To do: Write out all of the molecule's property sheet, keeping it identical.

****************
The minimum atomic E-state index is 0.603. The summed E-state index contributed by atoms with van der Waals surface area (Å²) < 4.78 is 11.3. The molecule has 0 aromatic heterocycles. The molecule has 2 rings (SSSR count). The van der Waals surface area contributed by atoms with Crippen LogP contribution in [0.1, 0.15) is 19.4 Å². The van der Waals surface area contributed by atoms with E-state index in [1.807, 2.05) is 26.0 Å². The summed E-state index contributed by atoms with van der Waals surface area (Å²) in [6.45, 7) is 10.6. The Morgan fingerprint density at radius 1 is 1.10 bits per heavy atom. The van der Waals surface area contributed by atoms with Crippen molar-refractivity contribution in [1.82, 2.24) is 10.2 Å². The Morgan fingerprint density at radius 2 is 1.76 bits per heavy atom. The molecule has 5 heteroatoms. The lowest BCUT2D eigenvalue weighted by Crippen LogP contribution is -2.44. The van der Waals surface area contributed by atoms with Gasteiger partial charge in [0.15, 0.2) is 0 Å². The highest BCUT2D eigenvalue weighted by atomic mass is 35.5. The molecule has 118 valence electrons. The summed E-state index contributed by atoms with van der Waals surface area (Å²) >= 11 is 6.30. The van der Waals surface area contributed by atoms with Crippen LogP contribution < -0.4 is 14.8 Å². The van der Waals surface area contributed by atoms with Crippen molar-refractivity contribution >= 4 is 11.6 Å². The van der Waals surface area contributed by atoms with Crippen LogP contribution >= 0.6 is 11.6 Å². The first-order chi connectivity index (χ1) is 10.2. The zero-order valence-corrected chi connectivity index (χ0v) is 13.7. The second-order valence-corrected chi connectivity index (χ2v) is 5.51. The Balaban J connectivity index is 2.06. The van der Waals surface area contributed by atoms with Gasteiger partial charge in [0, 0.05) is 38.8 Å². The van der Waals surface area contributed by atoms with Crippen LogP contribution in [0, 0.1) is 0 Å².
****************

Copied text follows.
The minimum atomic E-state index is 0.603. The summed E-state index contributed by atoms with van der Waals surface area (Å²) < 4.78 is 11.3. The molecule has 0 aromatic heterocycles. The molecule has 2 rings (SSSR count). The van der Waals surface area contributed by atoms with Crippen LogP contribution in [0.1, 0.15) is 19.4 Å². The van der Waals surface area contributed by atoms with E-state index in [1.807, 2.05) is 26.0 Å². The summed E-state index contributed by atoms with van der Waals surface area (Å²) in [6.45, 7) is 10.6. The Morgan fingerprint density at radius 1 is 1.10 bits per heavy atom. The van der Waals surface area contributed by atoms with Crippen molar-refractivity contribution in [1.82, 2.24) is 10.2 Å². The Morgan fingerprint density at radius 2 is 1.76 bits per heavy atom. The molecule has 5 heteroatoms. The lowest BCUT2D eigenvalue weighted by Crippen LogP contribution is -2.44. The van der Waals surface area contributed by atoms with Gasteiger partial charge in [0.15, 0.2) is 0 Å². The highest BCUT2D eigenvalue weighted by atomic mass is 35.5. The molecule has 118 valence electrons. The summed E-state index contributed by atoms with van der Waals surface area (Å²) >= 11 is 6.30. The van der Waals surface area contributed by atoms with Crippen LogP contribution < -0.4 is 14.8 Å². The van der Waals surface area contributed by atoms with Crippen molar-refractivity contribution >= 4 is 11.6 Å². The van der Waals surface area contributed by atoms with Crippen LogP contribution >= 0.6 is 11.6 Å². The first-order chi connectivity index (χ1) is 10.2. The zero-order valence-corrected chi connectivity index (χ0v) is 13.7. The second-order valence-corrected chi connectivity index (χ2v) is 5.51. The Balaban J connectivity index is 2.06. The van der Waals surface area contributed by atoms with Gasteiger partial charge in [0, 0.05) is 38.8 Å². The van der Waals surface area contributed by atoms with Crippen LogP contribution in [0, 0.1) is 0 Å².